Enhancing Kenya’s private equity and venture capital ecosystem
In this podcast, guests from Ashitiva Advocates LLP, Pinsent Masons and the Nairobi International Financial Centre chat to Africa Legal’s Tom Pearson about the three-way collaboration to woo investors to Kenya – the “Silicon Savannah”.
There’s a lot of discussion at the moment around enhancing Kenya’s private investment ecosystem, and the private equity and venture capital roundtable that’s being held on 12 September at the Nairobi Serena Hotel will help advance the conversation. The event is being organised jointly by premier African law firm Ashitiva Advocates LLP which has three commercial centres in Kenya, Pinsent Masons, a purpose led multinational law firm with 26 offices on four continents, and the Nairobi International Financial Centre, a dedicated government agency that creates an efficient and predictable operating environment.
In the discussion with Tom, Nelson Ashitiva, Senior Partner at Ashitiva Advocates LLP and an expert in mergers & acquisitions, capital markets and corporate/commercial transactions, says the roundtable is about creating a bridge between investors and opportunities in East Africa.
“Africa is ripe with a plethora of investment opportunities, so we are seeking to find out the impediments to the free flow of capital to Africa for purposes of investment. Once we understand those impediments, we will find a way to bridge them through a collaborative effort with all the stakeholders.”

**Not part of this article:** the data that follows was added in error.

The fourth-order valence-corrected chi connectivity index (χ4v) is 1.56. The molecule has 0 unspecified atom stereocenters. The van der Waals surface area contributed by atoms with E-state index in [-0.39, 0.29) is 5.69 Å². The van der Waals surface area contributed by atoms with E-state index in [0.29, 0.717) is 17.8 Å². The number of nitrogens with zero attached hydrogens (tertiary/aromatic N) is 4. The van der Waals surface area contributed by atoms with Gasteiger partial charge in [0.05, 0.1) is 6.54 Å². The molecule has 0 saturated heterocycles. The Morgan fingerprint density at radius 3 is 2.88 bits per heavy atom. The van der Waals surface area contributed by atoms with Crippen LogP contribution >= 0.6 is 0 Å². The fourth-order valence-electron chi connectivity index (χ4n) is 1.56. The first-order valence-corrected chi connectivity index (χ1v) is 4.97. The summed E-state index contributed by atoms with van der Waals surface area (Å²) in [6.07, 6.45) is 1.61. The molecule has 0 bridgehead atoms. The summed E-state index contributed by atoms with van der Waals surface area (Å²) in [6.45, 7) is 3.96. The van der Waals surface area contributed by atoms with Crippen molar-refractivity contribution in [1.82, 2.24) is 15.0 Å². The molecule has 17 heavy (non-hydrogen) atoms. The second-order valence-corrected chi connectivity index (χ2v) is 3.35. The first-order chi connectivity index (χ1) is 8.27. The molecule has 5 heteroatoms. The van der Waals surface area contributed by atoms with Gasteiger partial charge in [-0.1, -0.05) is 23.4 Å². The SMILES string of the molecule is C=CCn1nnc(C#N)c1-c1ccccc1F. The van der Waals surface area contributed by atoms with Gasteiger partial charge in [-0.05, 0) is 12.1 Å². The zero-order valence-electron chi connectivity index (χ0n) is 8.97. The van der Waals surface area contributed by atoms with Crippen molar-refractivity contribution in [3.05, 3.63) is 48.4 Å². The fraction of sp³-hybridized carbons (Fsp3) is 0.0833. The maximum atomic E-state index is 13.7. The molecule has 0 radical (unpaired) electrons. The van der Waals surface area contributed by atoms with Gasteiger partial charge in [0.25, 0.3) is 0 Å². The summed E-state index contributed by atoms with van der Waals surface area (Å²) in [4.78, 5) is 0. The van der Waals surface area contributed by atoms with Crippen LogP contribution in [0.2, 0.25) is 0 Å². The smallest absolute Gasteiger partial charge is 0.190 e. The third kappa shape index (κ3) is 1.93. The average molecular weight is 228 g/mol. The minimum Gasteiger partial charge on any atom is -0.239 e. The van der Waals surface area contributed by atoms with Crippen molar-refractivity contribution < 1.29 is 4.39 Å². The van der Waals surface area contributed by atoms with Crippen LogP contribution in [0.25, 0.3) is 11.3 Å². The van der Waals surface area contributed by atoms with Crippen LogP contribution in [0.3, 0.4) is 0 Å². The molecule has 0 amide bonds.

Jeddida Ndungu, Acting Director of the Financial Sector Development for the Nairobi International Financial Centre (NIFC) Authority, says their mission is to enhance Nairobi's position as the preferred hub for financial services and innovation.
“We are able to leverage our role as a government agency that has been given the powers to provide incentives and also to work with other government agencies to ensure that we provide the best operating environment in the region,” Ndungu explained.
She adds that the roundtable will be a good platform for the various stakeholders to be heard and provide solutions that they think the Kenyan government needs to explore and consider to enhance the ecosystem.
Oliver Crowley, a partner at Pinsent Masons, specialises in the structuring and establishment of private investment funds across a range of asset classes and multiple jurisdictions. In the podcast, he shares his insights on lessons that could be learned from other regions.
“The regime should be as frictionless as possible whilst protecting investors and providing good service providers, and all of that will provide the necessary checks and balances that investors expect to see when they're deploying capital,” he noted.
Crowley says while the barriers vary in jurisdictions, the overarching one in particular is uncertainty. Some jurisdictions deal with this better than others, he says.
Lisa Botha, a partner at Pinsent Masons who has a track record of advising on high profile transactions and assisting clients across Africa, points out that Mauritius has had substantial success in establishing itself as a financial centre for investment in Africa.
“Kenya could provide a fantastic market for East Africa and for investments from Kenya upward bound further than East Africa,” she commented.
Ultimately, the roundtable is a great opportunity to collaborate and shape what a successful Kenyan private equity and venture capital ecosystem would look like.
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